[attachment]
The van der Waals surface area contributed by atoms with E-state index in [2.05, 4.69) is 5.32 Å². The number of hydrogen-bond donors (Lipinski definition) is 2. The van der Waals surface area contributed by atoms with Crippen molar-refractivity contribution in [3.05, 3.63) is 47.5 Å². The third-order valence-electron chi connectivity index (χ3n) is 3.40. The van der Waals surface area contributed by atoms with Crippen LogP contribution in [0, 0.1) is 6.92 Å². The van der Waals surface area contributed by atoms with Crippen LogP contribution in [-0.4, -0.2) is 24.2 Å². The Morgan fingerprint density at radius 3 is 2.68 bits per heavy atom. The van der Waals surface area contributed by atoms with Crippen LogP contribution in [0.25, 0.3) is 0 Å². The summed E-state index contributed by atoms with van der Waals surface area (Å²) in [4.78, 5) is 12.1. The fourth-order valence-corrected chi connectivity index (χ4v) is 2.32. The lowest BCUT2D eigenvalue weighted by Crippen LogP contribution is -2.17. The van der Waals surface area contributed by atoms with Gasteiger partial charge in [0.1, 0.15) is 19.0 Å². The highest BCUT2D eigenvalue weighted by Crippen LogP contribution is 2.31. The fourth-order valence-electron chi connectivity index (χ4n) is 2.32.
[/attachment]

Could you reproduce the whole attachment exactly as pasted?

The van der Waals surface area contributed by atoms with E-state index in [2.05, 4.69) is 5.32 Å². The number of hydrogen-bond donors (Lipinski definition) is 2. The van der Waals surface area contributed by atoms with Crippen molar-refractivity contribution in [3.05, 3.63) is 47.5 Å². The third-order valence-electron chi connectivity index (χ3n) is 3.40. The van der Waals surface area contributed by atoms with Crippen LogP contribution in [0, 0.1) is 6.92 Å². The van der Waals surface area contributed by atoms with Crippen LogP contribution in [-0.4, -0.2) is 24.2 Å². The Morgan fingerprint density at radius 3 is 2.68 bits per heavy atom. The van der Waals surface area contributed by atoms with Crippen LogP contribution in [0.25, 0.3) is 0 Å². The summed E-state index contributed by atoms with van der Waals surface area (Å²) in [4.78, 5) is 12.1. The fourth-order valence-corrected chi connectivity index (χ4v) is 2.32. The lowest BCUT2D eigenvalue weighted by Crippen LogP contribution is -2.17. The van der Waals surface area contributed by atoms with Gasteiger partial charge in [0.1, 0.15) is 19.0 Å². The highest BCUT2D eigenvalue weighted by Crippen LogP contribution is 2.31. The fourth-order valence-electron chi connectivity index (χ4n) is 2.32.